•  & Ali Yazdani
  • Letter |

    Light–matter interactions in semiconductors hold great promise for numerous applications, but as device size is reduced such interactions typically weaken, potentially posing problems for applications at the nanoscale. Here the authors circumvent these limitations by producing colloidal particles with metallic cores and semiconducting shells, in which coupling of the plasmons in the metal to the excitons in the semiconductor is engineered to enhance light–matter interactions in the particle.

    • Jiatao Zhang
    • , Yun Tang
    •  & Min Ouyang
  • Letter |

    Many new functional materials and devices could be made if it were possible to rationally combine nanometre-scale particles into larger structures. An assembly line operating on the nanometre scale has now been demonstrated. It uses a DNA origami tile as a framework and track for the assembly process, three distinct DNA machines attached to the tile as programmable cargo-donating devices, and a DNA walker to generate the target product by moving along the track and collecting cargo from those devices that are switched on.

    • Hongzhou Gu
    • , Jie Chao
    •  & Nadrian C. Seeman
  • Letter |

    Supercooling is a phenomenon by which a liquid remains in its fluid phase well below its melting point. Supercooling can be inhibited by the presence of a solid surface, whereby crystalline surfaces cause adjacent atoms in the liquid to become ordered, inducing crystal nucleation of the melt. Here it is shown that a particular surface ordering of gold atoms on top of a silicon substrate can stabilize the liquid phase of a gold-silicon eutectic droplet, and thus enhance supercooling.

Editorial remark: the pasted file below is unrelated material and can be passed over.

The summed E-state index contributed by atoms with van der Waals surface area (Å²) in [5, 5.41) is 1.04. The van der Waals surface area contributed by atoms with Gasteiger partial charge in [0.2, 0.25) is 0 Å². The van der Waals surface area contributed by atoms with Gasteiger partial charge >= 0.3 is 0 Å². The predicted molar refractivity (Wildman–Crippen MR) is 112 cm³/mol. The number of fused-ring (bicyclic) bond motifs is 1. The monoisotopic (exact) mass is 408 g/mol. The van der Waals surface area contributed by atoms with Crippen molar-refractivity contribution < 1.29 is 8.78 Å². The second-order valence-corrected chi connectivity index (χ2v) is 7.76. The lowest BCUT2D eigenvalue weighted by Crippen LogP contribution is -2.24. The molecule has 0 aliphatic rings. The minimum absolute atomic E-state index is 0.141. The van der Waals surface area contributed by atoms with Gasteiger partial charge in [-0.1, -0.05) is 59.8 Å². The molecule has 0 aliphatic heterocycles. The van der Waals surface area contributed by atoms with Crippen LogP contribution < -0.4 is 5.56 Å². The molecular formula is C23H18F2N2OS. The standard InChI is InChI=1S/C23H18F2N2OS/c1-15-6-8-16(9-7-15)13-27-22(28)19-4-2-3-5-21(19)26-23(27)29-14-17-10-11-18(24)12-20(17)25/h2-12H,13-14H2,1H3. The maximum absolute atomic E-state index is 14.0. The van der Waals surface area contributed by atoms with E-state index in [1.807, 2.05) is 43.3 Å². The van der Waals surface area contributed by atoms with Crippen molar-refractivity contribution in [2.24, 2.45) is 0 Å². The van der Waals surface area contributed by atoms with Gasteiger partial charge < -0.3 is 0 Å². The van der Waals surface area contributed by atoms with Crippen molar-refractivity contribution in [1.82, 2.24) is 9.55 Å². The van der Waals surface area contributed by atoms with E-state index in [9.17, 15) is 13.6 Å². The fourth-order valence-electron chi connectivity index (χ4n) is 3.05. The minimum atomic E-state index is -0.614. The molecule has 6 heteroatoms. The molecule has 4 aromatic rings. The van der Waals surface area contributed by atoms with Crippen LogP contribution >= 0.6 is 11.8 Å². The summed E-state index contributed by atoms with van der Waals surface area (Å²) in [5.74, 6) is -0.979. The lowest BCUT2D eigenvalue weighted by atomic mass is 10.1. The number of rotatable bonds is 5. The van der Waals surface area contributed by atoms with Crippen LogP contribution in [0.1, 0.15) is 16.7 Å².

• T. U. Schülli
    • , R. Daudin
    •  & A. Pasturel
  • Letter |

    An imaging technique that could identify all the individual atoms, including defects, in a material would be a useful tool. Here an electron-microscopy approach to the problem, based on annular dark-field imaging, is described. A monolayer of boron nitride was studied, and three types of atomic substitution were identified. Careful analysis of the data enabled the construction of a detailed map of the atomic structure.

    • Ondrej L. Krivanek
    • , Matthew F. Chisholm
    •  & Stephen J. Pennycook
  • Letter |

    Surface-enhanced Raman scattering is a powerful spectroscopy technique that can be used to study substances down to the level of single molecules. But the practical applications have been limited by the need for metal substrates with roughened surfaces or in the form of nanoparticles. Here a new approach — shell-insulated nanoparticle-enhanced Raman spectroscopy — is described, and its versatility demonstrated with numerous test substances.

    • Jian Feng Li
    • , Yi Fan Huang
    •  & Zhong Qun Tian